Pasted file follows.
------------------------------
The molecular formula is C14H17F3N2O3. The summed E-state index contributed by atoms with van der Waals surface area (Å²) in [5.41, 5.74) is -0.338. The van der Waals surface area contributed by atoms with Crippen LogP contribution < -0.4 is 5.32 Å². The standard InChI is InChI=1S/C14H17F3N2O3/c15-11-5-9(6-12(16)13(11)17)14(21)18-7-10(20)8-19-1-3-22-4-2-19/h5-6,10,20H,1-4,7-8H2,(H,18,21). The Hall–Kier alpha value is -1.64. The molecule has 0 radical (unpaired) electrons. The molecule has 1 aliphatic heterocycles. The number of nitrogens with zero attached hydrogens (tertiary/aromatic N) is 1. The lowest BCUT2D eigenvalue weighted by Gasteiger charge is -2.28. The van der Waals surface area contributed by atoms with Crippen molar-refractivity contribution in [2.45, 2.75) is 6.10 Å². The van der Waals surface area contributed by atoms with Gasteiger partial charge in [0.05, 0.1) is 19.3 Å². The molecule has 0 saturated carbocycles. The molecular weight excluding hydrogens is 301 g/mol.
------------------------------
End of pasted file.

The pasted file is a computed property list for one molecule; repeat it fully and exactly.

The molecular formula is C14H17F3N2O3. The summed E-state index contributed by atoms with van der Waals surface area (Å²) in [5.41, 5.74) is -0.338. The van der Waals surface area contributed by atoms with Crippen LogP contribution < -0.4 is 5.32 Å². The standard InChI is InChI=1S/C14H17F3N2O3/c15-11-5-9(6-12(16)13(11)17)14(21)18-7-10(20)8-19-1-3-22-4-2-19/h5-6,10,20H,1-4,7-8H2,(H,18,21). The Hall–Kier alpha value is -1.64. The molecule has 0 radical (unpaired) electrons. The molecule has 1 aliphatic heterocycles. The number of nitrogens with zero attached hydrogens (tertiary/aromatic N) is 1. The lowest BCUT2D eigenvalue weighted by Gasteiger charge is -2.28. The van der Waals surface area contributed by atoms with Crippen molar-refractivity contribution in [2.45, 2.75) is 6.10 Å². The van der Waals surface area contributed by atoms with Gasteiger partial charge in [0.05, 0.1) is 19.3 Å². The molecule has 0 saturated carbocycles. The molecular weight excluding hydrogens is 301 g/mol.